“The Tree” delivers a hefty helping of weirdness as the plot takes some very intriguing turns.
This recap of Raised by Wolves season 2, episode 6, “The Tree”, contains spoilers.
Things are getting weird in “The Tree”, which isn’t exactly out of the ordinary for Raised by Wolves. But just how this season has taken its body horror to new extremes, so too has it made its religious imagery and allegories more on-the-nose than ever. As the show’s genre machinery becomes more clogged with its broader ideas and ethical conflicts, it’s becoming a more coherent, singular work, but also more difficult to make sense of on a purely logical level. Then again, that’s faith in a nutshell, isn’t it?
Raised by Wolves season 2, episode 6 recap
In some ways, episodes like this are my favorite kind to recap, since I like to imagine readers getting to descriptions of events they perhaps haven’t seen yet and doing confused double-takes. There are several, “I’m sorry, what?” moments in “The Tree”, all of them entertaining, even if some make more sense than others. But that’s fine. Raised by Wolves is becoming the kind of expensive, ambitious television that we don’t get very often, the kind that is willing to be unconventional and complex and weird even to the detriment of its audience.
Anyway, picking up where we left off, Marcus has been captured by Father and Lucius and returned to the atheist colony, where Mother insists that he publicly denounces Sol. He won’t, of course, but as it turns out he doesn’t need to since Sue’s efforts to save Paul led to her own visions of this supposed deity, and now she believes he’s a signal, comprehensible to only a few, emanating from somewhere on Kepler-22b. Where the idea was simply that on Earth, just an idea, on this planet her version of God has become literal, someone – or something – she can find. This is the root of her sudden desire to free Marcus, although there’s a good case to be made that she’s also just trying to please Paul.
Everyone is trying to please Paul lately. Mother has given Campion a number of leadership duties, and he proposes that freeing Marcus would make a strong point about Mother’s mercy and understanding, but he’s mostly just parroting Paul’s suggestion. He also establishes a work-free Sabbath, which is a smart way to win the favor of a workforce. But that’s the problem with putting kids in charge. Campion might speak like an android, but he has a child’s desire to please, to be liked.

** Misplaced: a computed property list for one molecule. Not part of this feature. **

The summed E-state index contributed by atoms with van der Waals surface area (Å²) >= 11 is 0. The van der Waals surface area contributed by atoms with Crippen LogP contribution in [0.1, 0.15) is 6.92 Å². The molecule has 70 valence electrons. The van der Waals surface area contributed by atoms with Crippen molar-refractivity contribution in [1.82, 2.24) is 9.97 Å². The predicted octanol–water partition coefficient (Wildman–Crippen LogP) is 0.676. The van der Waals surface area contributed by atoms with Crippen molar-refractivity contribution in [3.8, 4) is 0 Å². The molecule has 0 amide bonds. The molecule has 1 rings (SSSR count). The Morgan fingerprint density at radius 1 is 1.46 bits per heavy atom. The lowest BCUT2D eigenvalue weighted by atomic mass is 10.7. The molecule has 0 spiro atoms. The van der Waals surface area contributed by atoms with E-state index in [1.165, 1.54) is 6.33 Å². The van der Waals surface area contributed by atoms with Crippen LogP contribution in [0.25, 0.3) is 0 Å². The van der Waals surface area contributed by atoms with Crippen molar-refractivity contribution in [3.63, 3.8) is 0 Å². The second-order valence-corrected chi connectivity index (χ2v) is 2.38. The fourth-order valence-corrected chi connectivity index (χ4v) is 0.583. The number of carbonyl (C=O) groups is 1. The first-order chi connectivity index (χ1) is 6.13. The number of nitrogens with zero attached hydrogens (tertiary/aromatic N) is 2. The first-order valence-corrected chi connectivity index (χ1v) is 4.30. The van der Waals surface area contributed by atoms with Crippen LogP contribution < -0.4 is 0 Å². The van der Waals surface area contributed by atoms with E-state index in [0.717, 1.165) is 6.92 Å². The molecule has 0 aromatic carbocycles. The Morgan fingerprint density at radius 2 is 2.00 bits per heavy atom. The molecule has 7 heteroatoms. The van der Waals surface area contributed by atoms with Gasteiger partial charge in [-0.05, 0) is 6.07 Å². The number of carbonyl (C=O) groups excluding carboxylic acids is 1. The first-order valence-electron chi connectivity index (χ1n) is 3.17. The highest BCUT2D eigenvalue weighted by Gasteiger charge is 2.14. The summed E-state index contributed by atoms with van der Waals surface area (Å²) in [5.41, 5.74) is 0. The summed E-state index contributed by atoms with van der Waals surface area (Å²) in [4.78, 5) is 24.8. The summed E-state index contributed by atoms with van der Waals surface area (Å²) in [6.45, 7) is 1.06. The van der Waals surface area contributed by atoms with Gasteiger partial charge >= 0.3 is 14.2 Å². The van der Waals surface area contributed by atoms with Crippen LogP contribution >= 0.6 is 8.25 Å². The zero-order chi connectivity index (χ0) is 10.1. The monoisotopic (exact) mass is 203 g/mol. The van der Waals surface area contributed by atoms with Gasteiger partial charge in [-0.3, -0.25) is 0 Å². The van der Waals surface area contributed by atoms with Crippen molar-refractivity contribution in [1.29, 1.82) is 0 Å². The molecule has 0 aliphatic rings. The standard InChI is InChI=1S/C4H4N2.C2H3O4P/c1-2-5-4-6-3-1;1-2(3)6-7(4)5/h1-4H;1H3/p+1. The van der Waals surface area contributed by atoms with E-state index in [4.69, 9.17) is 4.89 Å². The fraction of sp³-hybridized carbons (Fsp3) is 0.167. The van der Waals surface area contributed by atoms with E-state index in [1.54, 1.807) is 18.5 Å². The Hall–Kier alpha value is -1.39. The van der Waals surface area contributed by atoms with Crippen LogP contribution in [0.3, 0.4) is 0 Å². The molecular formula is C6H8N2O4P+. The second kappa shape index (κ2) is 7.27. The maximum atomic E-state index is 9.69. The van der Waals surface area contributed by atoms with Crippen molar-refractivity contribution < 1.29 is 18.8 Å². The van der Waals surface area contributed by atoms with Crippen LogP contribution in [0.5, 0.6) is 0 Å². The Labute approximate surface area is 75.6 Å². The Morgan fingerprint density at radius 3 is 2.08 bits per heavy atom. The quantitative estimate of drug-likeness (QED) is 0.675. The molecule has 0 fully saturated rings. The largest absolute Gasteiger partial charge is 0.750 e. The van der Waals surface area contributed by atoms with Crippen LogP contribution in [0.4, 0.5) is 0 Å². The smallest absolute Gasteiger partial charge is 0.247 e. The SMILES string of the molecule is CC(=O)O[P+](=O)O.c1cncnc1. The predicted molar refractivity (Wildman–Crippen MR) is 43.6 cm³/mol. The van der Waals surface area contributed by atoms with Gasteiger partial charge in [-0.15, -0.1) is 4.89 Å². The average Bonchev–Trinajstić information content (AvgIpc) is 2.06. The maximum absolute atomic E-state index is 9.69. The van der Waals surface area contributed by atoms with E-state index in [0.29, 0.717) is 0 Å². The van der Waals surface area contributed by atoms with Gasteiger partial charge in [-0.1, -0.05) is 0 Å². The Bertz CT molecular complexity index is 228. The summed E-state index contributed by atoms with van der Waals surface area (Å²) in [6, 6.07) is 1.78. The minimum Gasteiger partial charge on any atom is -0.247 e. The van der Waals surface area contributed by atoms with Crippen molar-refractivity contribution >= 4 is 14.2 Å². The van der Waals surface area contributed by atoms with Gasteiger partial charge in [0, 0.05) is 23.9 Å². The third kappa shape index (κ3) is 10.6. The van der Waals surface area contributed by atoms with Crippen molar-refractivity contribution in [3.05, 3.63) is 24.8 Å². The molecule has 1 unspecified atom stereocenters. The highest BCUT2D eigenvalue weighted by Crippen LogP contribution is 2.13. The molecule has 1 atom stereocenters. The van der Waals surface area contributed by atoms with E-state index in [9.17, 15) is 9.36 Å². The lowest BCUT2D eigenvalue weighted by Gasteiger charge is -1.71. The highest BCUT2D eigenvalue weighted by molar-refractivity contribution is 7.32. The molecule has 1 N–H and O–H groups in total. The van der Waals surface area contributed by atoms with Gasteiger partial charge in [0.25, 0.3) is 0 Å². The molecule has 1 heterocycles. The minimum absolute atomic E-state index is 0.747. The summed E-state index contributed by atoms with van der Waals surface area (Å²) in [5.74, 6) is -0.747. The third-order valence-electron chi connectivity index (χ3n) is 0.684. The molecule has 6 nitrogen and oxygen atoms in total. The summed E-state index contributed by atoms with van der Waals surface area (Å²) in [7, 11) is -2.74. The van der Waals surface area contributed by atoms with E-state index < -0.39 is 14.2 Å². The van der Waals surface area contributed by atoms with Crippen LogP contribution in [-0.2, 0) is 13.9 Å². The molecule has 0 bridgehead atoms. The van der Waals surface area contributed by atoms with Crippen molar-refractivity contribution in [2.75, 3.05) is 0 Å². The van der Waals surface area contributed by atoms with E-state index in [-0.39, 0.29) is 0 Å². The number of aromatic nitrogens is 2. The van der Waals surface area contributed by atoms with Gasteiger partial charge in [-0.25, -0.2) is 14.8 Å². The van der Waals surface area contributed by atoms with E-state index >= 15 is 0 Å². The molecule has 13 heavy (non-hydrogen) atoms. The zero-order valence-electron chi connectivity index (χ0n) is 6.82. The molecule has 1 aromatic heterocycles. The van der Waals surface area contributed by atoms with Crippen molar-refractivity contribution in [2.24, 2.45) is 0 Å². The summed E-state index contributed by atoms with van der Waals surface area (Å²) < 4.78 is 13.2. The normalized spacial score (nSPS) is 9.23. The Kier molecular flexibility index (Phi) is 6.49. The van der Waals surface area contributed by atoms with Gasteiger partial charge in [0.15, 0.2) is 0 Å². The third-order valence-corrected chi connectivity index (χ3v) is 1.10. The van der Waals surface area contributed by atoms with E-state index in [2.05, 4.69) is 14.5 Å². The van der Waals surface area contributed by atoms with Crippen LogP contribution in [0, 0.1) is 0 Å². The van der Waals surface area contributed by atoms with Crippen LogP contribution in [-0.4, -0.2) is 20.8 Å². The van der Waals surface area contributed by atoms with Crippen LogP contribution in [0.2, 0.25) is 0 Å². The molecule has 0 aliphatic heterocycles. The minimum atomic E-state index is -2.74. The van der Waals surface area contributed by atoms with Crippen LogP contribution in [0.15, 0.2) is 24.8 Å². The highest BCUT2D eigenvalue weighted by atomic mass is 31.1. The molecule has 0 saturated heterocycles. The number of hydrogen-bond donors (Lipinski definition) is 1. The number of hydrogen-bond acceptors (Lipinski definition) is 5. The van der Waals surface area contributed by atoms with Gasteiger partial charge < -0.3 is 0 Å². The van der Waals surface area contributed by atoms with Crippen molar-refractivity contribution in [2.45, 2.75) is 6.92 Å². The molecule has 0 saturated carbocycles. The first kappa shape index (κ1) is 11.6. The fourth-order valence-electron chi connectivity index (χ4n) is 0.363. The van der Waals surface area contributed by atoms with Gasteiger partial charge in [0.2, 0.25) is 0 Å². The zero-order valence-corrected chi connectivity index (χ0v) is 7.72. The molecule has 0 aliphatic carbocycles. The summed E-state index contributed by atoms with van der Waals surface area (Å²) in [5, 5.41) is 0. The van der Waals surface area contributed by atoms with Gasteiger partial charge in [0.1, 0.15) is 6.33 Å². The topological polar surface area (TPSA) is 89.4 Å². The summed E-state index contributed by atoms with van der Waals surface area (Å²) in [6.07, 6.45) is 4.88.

And yet Campion is somehow the least problematic of Mother’s children. At least he’s willing to play ball. Hunter is fixing up an android in case he ever decides to leave the colony and set up on his own, and Tempest, due to give birth at any minute thanks to that subplot having been suddenly turbo-charged, is so adamant about not laying eyes on the product of her sexual assault that she ventures out to deliver the baby alone, on some rocks by the acidic ocean. She does so on all fours, in a pretty extraordinary – and quite graphic – display of feminine fortitude, but the nipper’s squeals attract the attention of one of the Tropical Zone’s native mer-monsters. The creature fries Tempest’s forearms when it snatches the baby from her, but the infant is curiously unharmed, popped safely in the thing’s chest cavity, and taken into the murky depths for God-knows-what purpose.
Elsewhere, Sue takes the weird box that looks like the die from a particularly deranged tabletop game, frees Marcus, and attempts the open the container. Paul believes it contains the seed for the Tree of Life. Trying to brute-force it open causes No. 7 to go haywire in its cave, and when Campion tries to calm it down, the serpent almost kills him until Mother arrives to chastise it. This establishes a direct connection between No. 7, the puzzle-box, whatever version of Sol that Marcus, Sue, and Paul believe they have been communing with, and Mother – or at least whoever impregnated Mother in the first place.
Its easy to assume that the android Father has regenerated is involved also. In “The Tree”, we see Campion inadvertently activate it with his presence, and it speaks to him in Ancient Mithraic. Later, we learn it is almost identical on an engineering level to Mother, although instead of weapons like the necromancer has, it has… something else. We don’t know what yet. After Mother leaves, Father chats with Grandmother, now held essentially captive after Mother put it in Sleep Mode, but after mistaking him for her partner, it shuts itself off after Father reveals how many human beings are currently on Kepler-22b.
What turns out to be the key to unlocking the box is a lullaby that Sue sings to Paul when he can’t sleep. It opens and reveals a “seed”, which looked like a computer chip to me, and embeds itself into Sue’s hand. She starts to frantically dig, and the next morning, she’s nowhere to be found. A giant tree, though, has emerged in her place, and Marcus feasts on the fruit of it, which seems like a brain within a coconut-like shell. As he cries, he reaches his hand out to touch the tree as power courses through it.